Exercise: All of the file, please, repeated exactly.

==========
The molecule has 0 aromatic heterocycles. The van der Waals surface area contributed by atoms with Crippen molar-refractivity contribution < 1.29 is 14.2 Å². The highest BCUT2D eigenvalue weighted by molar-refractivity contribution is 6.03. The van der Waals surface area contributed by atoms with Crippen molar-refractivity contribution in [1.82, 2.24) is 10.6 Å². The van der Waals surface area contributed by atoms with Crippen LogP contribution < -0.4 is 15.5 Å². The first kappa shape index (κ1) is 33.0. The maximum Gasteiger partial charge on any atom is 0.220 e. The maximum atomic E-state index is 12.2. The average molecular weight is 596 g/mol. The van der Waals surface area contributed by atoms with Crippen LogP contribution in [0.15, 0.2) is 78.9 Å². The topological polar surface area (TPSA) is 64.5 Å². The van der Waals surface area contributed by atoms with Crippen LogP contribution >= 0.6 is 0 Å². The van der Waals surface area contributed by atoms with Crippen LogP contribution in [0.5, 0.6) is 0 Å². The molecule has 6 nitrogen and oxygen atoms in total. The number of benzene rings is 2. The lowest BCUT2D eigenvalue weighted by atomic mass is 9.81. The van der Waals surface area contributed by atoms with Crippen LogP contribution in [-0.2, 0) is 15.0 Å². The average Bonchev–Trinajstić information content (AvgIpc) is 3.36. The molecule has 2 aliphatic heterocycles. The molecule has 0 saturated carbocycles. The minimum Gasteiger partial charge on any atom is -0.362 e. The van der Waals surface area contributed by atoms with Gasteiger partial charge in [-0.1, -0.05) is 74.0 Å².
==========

The molecule has 0 aromatic heterocycles. The van der Waals surface area contributed by atoms with Crippen molar-refractivity contribution < 1.29 is 14.2 Å². The highest BCUT2D eigenvalue weighted by molar-refractivity contribution is 6.03. The van der Waals surface area contributed by atoms with Crippen molar-refractivity contribution in [1.82, 2.24) is 10.6 Å². The van der Waals surface area contributed by atoms with Crippen LogP contribution < -0.4 is 15.5 Å². The first kappa shape index (κ1) is 33.0. The maximum Gasteiger partial charge on any atom is 0.220 e. The maximum atomic E-state index is 12.2. The average molecular weight is 596 g/mol. The van der Waals surface area contributed by atoms with Crippen LogP contribution in [0.15, 0.2) is 78.9 Å². The topological polar surface area (TPSA) is 64.5 Å². The van der Waals surface area contributed by atoms with Crippen LogP contribution >= 0.6 is 0 Å². The van der Waals surface area contributed by atoms with Crippen LogP contribution in [0.5, 0.6) is 0 Å². The molecule has 6 nitrogen and oxygen atoms in total. The number of benzene rings is 2. The lowest BCUT2D eigenvalue weighted by atomic mass is 9.81. The van der Waals surface area contributed by atoms with Crippen LogP contribution in [-0.2, 0) is 15.0 Å². The average Bonchev–Trinajstić information content (AvgIpc) is 3.36. The molecule has 2 aliphatic heterocycles. The molecule has 0 saturated carbocycles. The minimum Gasteiger partial charge on any atom is -0.362 e. The van der Waals surface area contributed by atoms with Gasteiger partial charge in [-0.1, -0.05) is 74.0 Å².